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Verve People
July 18, 2018

Tanvi Johri Is Trying To End Period Shaming With Her Organic Menstrual Care Brand Carmesi

Text by Zaral Shah

The entrepreneur tells us why she felt the need to launch a feminine hygiene brand and what sets it apart from the others

“It matters. Period” are the words that greet you in the About section of Carmesi’s website. And the brand’s ethos is best defined by those words too. Founder and CEO Tanvi Johri’s objective was not merely to create a product that was sustainable for the environment, but to also give every girl and woman a menstrual hygiene solution that would relieve them of the stigma surrounding their period while offering a safe, comfortable alternative.

From her childhood dream of being an IAS officer to then working for a few start-ups before founding a company of her own, Johri’s journey has been a diverse and fascinating one. While the initial inspiration for Carmesi stemmed from personal experiences, Johri soon realised that a lot of women around the country faced hurdles similar to hers – allergic reactions to synthetics and chemicals, and packaging that didn’t account for proper disposal (an issue that Carmesi’s packaging has successfully addressed). What further motivated Johri, and led to the genesis of the brand was the fact that unlike other health and care products, sanitary napkins didn’t come in distinct premium and affordable options. They were all in a similar bracket and were marginally different from the others.

In conversation with Johri, we learn more about what led to the genesis of Carmesi, and why for a woman, laying emphasis on the experience, comfort and hygiene are integral.

With her heart at the start…
I’ve always used only sanitary napkins and haven’t experimented much with tampons or other menstrual hygiene products, mostly because I never found them to be too comfortable. And because I have sensitive skin, over the years, I’ve tried my luck with all the brands available in the market, but have always faced the issue of developing rashes and allergic reactions. Having stayed away from home, I came across a lot of women who were facing similar issues. The other problem with conventional sanitary napkin brands was that they never offered a solution to dispose of the products after use. Eventually, I started actively researching the market and that’s when I actually encountered the fact that 90 per cent of any sanitary napkin is plastic, which is harsh and often results in allergic reactions. And that really is the core of why I started Carmesi.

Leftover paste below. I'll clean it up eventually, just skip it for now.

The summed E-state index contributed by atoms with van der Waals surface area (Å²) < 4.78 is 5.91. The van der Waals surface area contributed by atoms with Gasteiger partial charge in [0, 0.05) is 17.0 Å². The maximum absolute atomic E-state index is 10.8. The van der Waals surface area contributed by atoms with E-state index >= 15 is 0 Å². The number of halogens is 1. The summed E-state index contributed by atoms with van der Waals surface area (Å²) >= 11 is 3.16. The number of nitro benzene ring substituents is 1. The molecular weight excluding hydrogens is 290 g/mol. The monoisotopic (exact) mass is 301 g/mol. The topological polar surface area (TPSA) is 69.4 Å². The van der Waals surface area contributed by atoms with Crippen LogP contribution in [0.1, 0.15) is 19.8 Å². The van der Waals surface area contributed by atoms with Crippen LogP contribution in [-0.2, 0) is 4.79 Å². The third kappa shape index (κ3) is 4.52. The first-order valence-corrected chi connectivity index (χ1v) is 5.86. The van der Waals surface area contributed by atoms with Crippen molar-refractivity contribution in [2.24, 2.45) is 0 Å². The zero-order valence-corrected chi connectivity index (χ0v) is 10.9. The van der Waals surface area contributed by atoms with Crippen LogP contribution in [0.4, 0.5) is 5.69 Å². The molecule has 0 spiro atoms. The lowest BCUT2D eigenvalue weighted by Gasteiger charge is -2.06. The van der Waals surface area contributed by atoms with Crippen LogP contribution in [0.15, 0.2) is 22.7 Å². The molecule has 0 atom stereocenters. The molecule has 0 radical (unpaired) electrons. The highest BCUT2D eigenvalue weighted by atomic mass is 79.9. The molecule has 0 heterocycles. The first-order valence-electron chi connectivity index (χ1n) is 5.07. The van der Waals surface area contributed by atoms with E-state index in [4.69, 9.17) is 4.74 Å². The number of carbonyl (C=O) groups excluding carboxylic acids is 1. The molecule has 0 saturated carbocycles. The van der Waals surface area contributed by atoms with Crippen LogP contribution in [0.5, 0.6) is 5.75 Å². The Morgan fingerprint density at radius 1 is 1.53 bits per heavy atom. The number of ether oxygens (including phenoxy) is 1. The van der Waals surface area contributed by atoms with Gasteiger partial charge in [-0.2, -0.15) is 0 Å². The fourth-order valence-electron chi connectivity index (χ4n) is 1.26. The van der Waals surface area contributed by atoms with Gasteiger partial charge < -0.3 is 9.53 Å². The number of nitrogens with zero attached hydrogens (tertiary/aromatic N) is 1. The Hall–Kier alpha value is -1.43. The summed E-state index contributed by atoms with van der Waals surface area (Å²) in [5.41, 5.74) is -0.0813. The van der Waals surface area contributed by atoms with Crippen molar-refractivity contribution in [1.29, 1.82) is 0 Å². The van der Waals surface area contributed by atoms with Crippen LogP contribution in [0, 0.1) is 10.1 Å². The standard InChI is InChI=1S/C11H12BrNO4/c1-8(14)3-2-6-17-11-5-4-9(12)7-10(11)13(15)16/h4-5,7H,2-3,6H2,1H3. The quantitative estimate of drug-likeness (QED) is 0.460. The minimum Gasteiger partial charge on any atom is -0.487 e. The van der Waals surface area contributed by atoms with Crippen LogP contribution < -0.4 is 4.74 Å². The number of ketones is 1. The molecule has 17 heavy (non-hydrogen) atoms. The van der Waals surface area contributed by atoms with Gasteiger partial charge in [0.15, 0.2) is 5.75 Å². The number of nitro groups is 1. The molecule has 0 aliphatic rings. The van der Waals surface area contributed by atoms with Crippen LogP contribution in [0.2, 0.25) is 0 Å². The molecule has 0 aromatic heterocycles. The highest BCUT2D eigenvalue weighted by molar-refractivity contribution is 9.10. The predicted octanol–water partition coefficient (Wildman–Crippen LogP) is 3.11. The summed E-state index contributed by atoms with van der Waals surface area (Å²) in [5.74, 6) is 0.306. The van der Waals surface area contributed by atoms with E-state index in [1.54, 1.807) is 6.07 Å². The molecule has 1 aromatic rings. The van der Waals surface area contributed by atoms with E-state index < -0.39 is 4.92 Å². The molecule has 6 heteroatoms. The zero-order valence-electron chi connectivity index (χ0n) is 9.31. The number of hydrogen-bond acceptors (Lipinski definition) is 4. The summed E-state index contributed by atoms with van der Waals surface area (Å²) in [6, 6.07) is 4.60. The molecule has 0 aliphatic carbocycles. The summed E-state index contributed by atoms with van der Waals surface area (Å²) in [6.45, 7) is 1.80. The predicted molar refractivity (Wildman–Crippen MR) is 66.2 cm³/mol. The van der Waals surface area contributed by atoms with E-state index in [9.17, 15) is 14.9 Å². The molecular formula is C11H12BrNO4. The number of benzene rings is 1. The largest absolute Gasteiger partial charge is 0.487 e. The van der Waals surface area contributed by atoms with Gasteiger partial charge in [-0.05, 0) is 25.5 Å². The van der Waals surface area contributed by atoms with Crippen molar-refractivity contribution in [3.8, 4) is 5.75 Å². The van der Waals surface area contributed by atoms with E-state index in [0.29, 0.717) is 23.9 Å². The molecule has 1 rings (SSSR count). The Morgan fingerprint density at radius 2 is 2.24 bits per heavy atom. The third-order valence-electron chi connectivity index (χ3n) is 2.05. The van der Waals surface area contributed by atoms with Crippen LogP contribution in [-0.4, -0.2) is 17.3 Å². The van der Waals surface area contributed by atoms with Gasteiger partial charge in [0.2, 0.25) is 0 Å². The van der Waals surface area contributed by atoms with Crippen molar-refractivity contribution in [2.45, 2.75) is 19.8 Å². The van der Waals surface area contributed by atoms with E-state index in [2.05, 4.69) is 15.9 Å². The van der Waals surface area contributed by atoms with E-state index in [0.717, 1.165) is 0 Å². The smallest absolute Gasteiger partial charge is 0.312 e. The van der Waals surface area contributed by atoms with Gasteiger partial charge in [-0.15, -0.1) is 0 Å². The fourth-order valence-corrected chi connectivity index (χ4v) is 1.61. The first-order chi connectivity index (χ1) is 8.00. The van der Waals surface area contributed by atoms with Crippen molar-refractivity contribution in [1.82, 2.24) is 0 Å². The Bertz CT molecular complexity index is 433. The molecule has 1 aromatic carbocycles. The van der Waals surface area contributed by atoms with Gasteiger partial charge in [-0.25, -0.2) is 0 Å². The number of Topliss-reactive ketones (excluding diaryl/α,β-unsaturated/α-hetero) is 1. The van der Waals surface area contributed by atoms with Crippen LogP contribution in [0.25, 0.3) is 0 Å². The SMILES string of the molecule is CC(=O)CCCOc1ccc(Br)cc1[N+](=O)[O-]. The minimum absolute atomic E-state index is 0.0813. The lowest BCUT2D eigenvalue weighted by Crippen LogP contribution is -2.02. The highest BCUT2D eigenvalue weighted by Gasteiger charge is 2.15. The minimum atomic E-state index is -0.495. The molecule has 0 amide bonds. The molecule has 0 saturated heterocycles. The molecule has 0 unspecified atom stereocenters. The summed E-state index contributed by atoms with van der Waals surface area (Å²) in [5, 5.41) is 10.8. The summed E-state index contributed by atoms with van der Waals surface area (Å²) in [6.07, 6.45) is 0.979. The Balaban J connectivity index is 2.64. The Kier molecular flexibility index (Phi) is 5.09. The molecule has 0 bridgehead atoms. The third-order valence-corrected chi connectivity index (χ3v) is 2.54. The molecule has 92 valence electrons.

When the old meets the new…
Traditionally, the components that are used in sanitary napkins aren’t always biodegradable. But as part of my research, I discovered that products from outside India and Asia are often made of organic, natural and biodegradable components. After testing a lot of those products – mainly organic cotton in a variety of ways – we found that cotton retains water, and so unless you are going to be changing your sanitary napkin quite frequently, it’s not a very good alternative. In India especially, people would want to wear their pad for longer periods of time and would generally change them only twice in the day. That firstly is not advisable, especially for products with a component like cotton. This led to us looking for other alternatives, which are natural and biodegradable but do not compromise on their ability to absorb. That’s when we came across bamboo fibre, which is anti-bacterial and absorbent, and chose cornstarch to make the top sheet on our pads. This way, our product doesn’t compromise on any of the functionalities, and at the same time maintains its position as a sustainable product.

What’s in a name…
Carmesi is a Spanish word, which means ‘crimson’ – the colour. We chose this as the name because we wanted for our name to highlight the fact that we’re not ashamed to be talking about menstruation on a public platform. Generally, brands are hesitant to show period blood on the screen. And knowing that we see blood in the form of violence and because of other reasons, I don’t see why these brands should shy away from showing period blood in its true form.

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